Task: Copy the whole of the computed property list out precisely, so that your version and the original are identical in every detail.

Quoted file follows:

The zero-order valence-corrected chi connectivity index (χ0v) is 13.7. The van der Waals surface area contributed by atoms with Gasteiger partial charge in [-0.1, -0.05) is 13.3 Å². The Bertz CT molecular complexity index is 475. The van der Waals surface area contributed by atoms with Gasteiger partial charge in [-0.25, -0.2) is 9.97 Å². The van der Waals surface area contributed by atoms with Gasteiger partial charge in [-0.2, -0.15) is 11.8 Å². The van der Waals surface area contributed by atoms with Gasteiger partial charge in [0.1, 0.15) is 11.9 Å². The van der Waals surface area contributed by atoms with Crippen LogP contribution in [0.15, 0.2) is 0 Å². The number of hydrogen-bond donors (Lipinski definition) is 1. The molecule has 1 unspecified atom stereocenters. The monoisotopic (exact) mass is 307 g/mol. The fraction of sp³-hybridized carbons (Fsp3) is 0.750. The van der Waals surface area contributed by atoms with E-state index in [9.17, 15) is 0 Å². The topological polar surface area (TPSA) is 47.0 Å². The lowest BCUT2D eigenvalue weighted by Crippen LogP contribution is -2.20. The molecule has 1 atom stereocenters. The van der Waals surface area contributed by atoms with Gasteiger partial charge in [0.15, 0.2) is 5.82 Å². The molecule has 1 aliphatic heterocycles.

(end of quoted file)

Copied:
The zero-order valence-corrected chi connectivity index (χ0v) is 13.7. The van der Waals surface area contributed by atoms with Gasteiger partial charge in [-0.1, -0.05) is 13.3 Å². The Bertz CT molecular complexity index is 475. The van der Waals surface area contributed by atoms with Gasteiger partial charge in [-0.25, -0.2) is 9.97 Å². The van der Waals surface area contributed by atoms with Gasteiger partial charge in [-0.2, -0.15) is 11.8 Å². The van der Waals surface area contributed by atoms with Gasteiger partial charge in [0.1, 0.15) is 11.9 Å². The van der Waals surface area contributed by atoms with Crippen LogP contribution in [0.15, 0.2) is 0 Å². The number of hydrogen-bond donors (Lipinski definition) is 1. The molecule has 1 unspecified atom stereocenters. The monoisotopic (exact) mass is 307 g/mol. The fraction of sp³-hybridized carbons (Fsp3) is 0.750. The van der Waals surface area contributed by atoms with E-state index in [9.17, 15) is 0 Å². The topological polar surface area (TPSA) is 47.0 Å². The lowest BCUT2D eigenvalue weighted by Crippen LogP contribution is -2.20. The molecule has 1 atom stereocenters. The van der Waals surface area contributed by atoms with Gasteiger partial charge in [0.15, 0.2) is 5.82 Å². The molecule has 1 aliphatic heterocycles.